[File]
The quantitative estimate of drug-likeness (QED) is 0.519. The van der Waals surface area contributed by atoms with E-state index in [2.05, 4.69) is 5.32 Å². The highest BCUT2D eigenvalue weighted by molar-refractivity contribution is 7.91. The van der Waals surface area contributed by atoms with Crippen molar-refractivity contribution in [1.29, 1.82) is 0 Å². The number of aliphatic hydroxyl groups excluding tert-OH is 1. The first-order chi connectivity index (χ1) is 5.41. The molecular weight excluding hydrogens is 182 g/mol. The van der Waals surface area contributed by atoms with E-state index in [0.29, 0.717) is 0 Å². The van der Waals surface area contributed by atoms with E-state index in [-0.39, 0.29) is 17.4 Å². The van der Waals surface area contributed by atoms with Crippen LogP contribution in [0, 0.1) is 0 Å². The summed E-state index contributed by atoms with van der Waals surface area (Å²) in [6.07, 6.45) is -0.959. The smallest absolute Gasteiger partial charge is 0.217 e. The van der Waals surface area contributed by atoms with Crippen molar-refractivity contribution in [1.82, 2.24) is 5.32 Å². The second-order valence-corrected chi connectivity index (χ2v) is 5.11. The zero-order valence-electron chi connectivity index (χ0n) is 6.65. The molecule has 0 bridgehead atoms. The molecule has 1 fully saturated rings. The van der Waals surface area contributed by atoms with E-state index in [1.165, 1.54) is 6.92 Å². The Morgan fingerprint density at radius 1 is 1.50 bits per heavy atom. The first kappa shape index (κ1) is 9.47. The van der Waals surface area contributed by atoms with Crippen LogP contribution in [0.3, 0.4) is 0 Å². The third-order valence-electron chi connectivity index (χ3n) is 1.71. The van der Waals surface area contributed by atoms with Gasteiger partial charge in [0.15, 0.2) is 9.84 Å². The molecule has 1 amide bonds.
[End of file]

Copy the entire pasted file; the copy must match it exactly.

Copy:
The quantitative estimate of drug-likeness (QED) is 0.519. The van der Waals surface area contributed by atoms with E-state index in [2.05, 4.69) is 5.32 Å². The highest BCUT2D eigenvalue weighted by molar-refractivity contribution is 7.91. The van der Waals surface area contributed by atoms with Crippen molar-refractivity contribution in [1.29, 1.82) is 0 Å². The number of aliphatic hydroxyl groups excluding tert-OH is 1. The first-order chi connectivity index (χ1) is 5.41. The molecular weight excluding hydrogens is 182 g/mol. The van der Waals surface area contributed by atoms with E-state index in [0.29, 0.717) is 0 Å². The van der Waals surface area contributed by atoms with E-state index in [-0.39, 0.29) is 17.4 Å². The van der Waals surface area contributed by atoms with Crippen LogP contribution in [0, 0.1) is 0 Å². The summed E-state index contributed by atoms with van der Waals surface area (Å²) in [6.07, 6.45) is -0.959. The smallest absolute Gasteiger partial charge is 0.217 e. The van der Waals surface area contributed by atoms with Crippen molar-refractivity contribution in [1.82, 2.24) is 5.32 Å². The second-order valence-corrected chi connectivity index (χ2v) is 5.11. The zero-order valence-electron chi connectivity index (χ0n) is 6.65. The molecule has 0 bridgehead atoms. The molecule has 1 fully saturated rings. The van der Waals surface area contributed by atoms with E-state index in [1.165, 1.54) is 6.92 Å². The Morgan fingerprint density at radius 1 is 1.50 bits per heavy atom. The first kappa shape index (κ1) is 9.47. The van der Waals surface area contributed by atoms with Crippen LogP contribution in [0.3, 0.4) is 0 Å². The third-order valence-electron chi connectivity index (χ3n) is 1.71. The van der Waals surface area contributed by atoms with Gasteiger partial charge in [0.15, 0.2) is 9.84 Å². The molecule has 1 amide bonds.